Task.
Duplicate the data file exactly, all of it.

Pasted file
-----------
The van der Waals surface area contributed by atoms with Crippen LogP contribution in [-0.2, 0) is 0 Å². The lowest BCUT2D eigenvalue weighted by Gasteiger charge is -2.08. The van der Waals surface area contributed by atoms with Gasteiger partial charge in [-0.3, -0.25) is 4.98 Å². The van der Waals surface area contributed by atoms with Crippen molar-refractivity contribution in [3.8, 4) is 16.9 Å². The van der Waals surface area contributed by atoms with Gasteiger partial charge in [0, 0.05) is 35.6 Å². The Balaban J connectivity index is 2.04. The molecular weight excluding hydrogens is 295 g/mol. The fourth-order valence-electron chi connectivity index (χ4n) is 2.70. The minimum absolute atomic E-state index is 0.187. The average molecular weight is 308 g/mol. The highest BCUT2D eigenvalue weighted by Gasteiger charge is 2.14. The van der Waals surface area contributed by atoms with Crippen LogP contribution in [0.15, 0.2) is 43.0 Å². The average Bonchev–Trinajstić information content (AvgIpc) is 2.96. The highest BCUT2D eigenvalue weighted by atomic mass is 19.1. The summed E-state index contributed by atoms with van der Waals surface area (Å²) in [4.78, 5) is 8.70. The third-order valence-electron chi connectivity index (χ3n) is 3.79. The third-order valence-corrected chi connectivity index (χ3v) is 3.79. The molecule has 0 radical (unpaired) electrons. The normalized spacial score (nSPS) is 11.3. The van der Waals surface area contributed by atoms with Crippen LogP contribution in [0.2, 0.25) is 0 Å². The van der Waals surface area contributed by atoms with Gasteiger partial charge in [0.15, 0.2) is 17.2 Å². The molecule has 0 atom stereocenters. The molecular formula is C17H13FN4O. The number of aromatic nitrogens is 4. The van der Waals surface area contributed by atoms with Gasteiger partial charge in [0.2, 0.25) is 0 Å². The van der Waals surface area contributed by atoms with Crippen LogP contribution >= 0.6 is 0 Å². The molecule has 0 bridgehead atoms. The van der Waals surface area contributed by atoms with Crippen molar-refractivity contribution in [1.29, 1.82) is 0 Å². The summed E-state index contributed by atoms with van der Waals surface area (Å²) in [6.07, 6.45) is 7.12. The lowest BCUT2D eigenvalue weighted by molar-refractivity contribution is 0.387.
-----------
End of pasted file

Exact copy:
The van der Waals surface area contributed by atoms with Crippen LogP contribution in [-0.2, 0) is 0 Å². The lowest BCUT2D eigenvalue weighted by Gasteiger charge is -2.08. The van der Waals surface area contributed by atoms with Gasteiger partial charge in [-0.3, -0.25) is 4.98 Å². The van der Waals surface area contributed by atoms with Crippen molar-refractivity contribution in [3.8, 4) is 16.9 Å². The van der Waals surface area contributed by atoms with Gasteiger partial charge in [0, 0.05) is 35.6 Å². The Balaban J connectivity index is 2.04. The molecular weight excluding hydrogens is 295 g/mol. The fourth-order valence-electron chi connectivity index (χ4n) is 2.70. The minimum absolute atomic E-state index is 0.187. The average molecular weight is 308 g/mol. The highest BCUT2D eigenvalue weighted by Gasteiger charge is 2.14. The van der Waals surface area contributed by atoms with Crippen LogP contribution in [0.15, 0.2) is 43.0 Å². The average Bonchev–Trinajstić information content (AvgIpc) is 2.96. The highest BCUT2D eigenvalue weighted by atomic mass is 19.1. The summed E-state index contributed by atoms with van der Waals surface area (Å²) in [4.78, 5) is 8.70. The third-order valence-electron chi connectivity index (χ3n) is 3.79. The third-order valence-corrected chi connectivity index (χ3v) is 3.79. The molecule has 0 radical (unpaired) electrons. The normalized spacial score (nSPS) is 11.3. The van der Waals surface area contributed by atoms with Crippen LogP contribution in [0.2, 0.25) is 0 Å². The van der Waals surface area contributed by atoms with Gasteiger partial charge in [0.15, 0.2) is 17.2 Å². The molecule has 0 atom stereocenters. The molecular formula is C17H13FN4O. The number of aromatic nitrogens is 4. The van der Waals surface area contributed by atoms with Gasteiger partial charge in [0.2, 0.25) is 0 Å². The van der Waals surface area contributed by atoms with Crippen LogP contribution >= 0.6 is 0 Å². The molecule has 0 bridgehead atoms. The van der Waals surface area contributed by atoms with Crippen molar-refractivity contribution in [1.29, 1.82) is 0 Å². The summed E-state index contributed by atoms with van der Waals surface area (Å²) in [6.07, 6.45) is 7.12. The lowest BCUT2D eigenvalue weighted by molar-refractivity contribution is 0.387.